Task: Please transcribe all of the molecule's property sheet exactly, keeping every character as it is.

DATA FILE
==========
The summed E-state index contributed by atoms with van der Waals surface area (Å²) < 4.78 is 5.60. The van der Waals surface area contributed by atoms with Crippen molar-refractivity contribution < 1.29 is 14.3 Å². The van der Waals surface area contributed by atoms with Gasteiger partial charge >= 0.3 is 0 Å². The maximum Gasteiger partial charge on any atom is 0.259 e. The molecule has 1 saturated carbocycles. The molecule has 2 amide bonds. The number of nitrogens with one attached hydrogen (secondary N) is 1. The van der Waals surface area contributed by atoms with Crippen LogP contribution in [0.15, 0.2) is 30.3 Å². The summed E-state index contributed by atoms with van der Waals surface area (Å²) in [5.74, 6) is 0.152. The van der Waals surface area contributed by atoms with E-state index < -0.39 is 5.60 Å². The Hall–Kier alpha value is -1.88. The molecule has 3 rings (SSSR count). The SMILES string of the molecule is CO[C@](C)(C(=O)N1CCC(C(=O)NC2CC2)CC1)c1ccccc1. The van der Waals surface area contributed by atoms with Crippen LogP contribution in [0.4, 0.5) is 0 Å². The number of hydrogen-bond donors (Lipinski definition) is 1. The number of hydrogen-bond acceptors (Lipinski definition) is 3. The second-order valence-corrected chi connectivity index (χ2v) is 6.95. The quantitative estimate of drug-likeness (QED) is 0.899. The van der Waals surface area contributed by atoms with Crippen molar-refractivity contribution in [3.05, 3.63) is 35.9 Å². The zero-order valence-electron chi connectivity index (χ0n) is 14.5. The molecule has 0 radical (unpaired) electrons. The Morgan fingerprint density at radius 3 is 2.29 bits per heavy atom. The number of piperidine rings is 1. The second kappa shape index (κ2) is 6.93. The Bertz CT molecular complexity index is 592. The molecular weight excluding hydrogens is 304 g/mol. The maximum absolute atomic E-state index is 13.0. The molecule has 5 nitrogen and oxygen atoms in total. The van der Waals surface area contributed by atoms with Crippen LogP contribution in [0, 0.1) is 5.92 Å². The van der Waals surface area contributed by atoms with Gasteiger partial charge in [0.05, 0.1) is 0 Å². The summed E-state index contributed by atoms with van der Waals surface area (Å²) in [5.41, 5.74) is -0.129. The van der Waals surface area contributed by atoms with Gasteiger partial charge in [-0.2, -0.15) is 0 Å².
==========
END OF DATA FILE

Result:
The summed E-state index contributed by atoms with van der Waals surface area (Å²) < 4.78 is 5.60. The van der Waals surface area contributed by atoms with Crippen molar-refractivity contribution < 1.29 is 14.3 Å². The van der Waals surface area contributed by atoms with Gasteiger partial charge >= 0.3 is 0 Å². The maximum Gasteiger partial charge on any atom is 0.259 e. The molecule has 1 saturated carbocycles. The molecule has 2 amide bonds. The number of nitrogens with one attached hydrogen (secondary N) is 1. The van der Waals surface area contributed by atoms with Crippen LogP contribution in [0.15, 0.2) is 30.3 Å². The summed E-state index contributed by atoms with van der Waals surface area (Å²) in [5.74, 6) is 0.152. The van der Waals surface area contributed by atoms with E-state index < -0.39 is 5.60 Å². The Hall–Kier alpha value is -1.88. The molecule has 3 rings (SSSR count). The SMILES string of the molecule is CO[C@](C)(C(=O)N1CCC(C(=O)NC2CC2)CC1)c1ccccc1. The van der Waals surface area contributed by atoms with Crippen LogP contribution in [0.4, 0.5) is 0 Å². The number of hydrogen-bond donors (Lipinski definition) is 1. The number of hydrogen-bond acceptors (Lipinski definition) is 3. The second-order valence-corrected chi connectivity index (χ2v) is 6.95. The quantitative estimate of drug-likeness (QED) is 0.899. The van der Waals surface area contributed by atoms with Crippen molar-refractivity contribution in [3.05, 3.63) is 35.9 Å². The zero-order valence-electron chi connectivity index (χ0n) is 14.5. The molecule has 0 radical (unpaired) electrons. The Morgan fingerprint density at radius 3 is 2.29 bits per heavy atom. The number of piperidine rings is 1. The second kappa shape index (κ2) is 6.93. The Bertz CT molecular complexity index is 592. The molecular weight excluding hydrogens is 304 g/mol. The maximum absolute atomic E-state index is 13.0. The molecule has 5 nitrogen and oxygen atoms in total. The van der Waals surface area contributed by atoms with Crippen LogP contribution in [0, 0.1) is 5.92 Å². The van der Waals surface area contributed by atoms with Gasteiger partial charge in [0.05, 0.1) is 0 Å². The summed E-state index contributed by atoms with van der Waals surface area (Å²) in [5.41, 5.74) is -0.129. The van der Waals surface area contributed by atoms with Gasteiger partial charge in [-0.2, -0.15) is 0 Å².